Views: 5548803 CrashCourse
The Secret History of the Mongol Queens - World History H, Pd. 7
 
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World HIstory H, Pd. 7 - Final, Trailer - Julia Briones
Views: 215 Julia Briones-Avila
The Monument of "The Secret History of the Mongols"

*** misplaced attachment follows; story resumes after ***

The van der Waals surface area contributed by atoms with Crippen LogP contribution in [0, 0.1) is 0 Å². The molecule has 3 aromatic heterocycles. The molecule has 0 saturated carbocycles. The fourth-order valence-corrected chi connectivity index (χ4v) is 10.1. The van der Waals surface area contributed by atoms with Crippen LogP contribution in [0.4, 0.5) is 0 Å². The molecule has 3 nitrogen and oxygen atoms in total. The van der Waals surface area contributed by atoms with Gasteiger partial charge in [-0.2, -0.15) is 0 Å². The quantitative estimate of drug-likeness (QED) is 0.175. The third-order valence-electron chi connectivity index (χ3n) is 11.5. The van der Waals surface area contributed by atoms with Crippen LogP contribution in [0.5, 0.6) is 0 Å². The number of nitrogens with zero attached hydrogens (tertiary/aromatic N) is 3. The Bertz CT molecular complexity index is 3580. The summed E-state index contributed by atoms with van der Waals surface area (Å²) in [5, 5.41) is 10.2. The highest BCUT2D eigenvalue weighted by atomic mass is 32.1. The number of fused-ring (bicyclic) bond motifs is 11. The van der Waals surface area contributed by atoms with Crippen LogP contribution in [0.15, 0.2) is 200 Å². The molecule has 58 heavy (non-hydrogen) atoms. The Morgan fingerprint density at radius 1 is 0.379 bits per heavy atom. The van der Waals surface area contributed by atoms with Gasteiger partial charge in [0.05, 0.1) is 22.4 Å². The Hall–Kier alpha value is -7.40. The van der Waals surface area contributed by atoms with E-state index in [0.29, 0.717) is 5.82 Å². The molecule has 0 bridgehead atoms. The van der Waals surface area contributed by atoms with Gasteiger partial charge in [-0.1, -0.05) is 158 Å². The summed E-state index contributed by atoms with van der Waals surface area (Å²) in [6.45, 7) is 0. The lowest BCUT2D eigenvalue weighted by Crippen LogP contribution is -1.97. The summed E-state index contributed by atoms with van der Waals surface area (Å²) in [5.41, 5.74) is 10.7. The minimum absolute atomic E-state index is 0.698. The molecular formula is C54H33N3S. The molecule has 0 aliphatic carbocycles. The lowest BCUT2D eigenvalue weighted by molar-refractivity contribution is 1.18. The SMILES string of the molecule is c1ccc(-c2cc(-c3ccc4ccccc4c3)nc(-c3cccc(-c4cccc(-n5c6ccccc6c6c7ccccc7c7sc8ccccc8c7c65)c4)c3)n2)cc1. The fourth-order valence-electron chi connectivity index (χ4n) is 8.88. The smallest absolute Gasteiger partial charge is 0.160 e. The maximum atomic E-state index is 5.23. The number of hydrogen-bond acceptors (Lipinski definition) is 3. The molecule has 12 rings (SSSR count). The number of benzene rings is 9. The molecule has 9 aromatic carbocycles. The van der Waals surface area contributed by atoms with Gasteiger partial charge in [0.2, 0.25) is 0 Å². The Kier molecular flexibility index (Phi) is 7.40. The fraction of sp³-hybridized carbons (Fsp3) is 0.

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The Monument was built in 1990, near the Auraga Balgas, Delgerkhaan sum, Hentii Aimag, Mongolia, for the 750th Aniversary of "The Secret History of the Mongols."
Views: 738 cindamani
The Secret History of the Mongol Queens by Jack Weatherford Audiobook Excerpt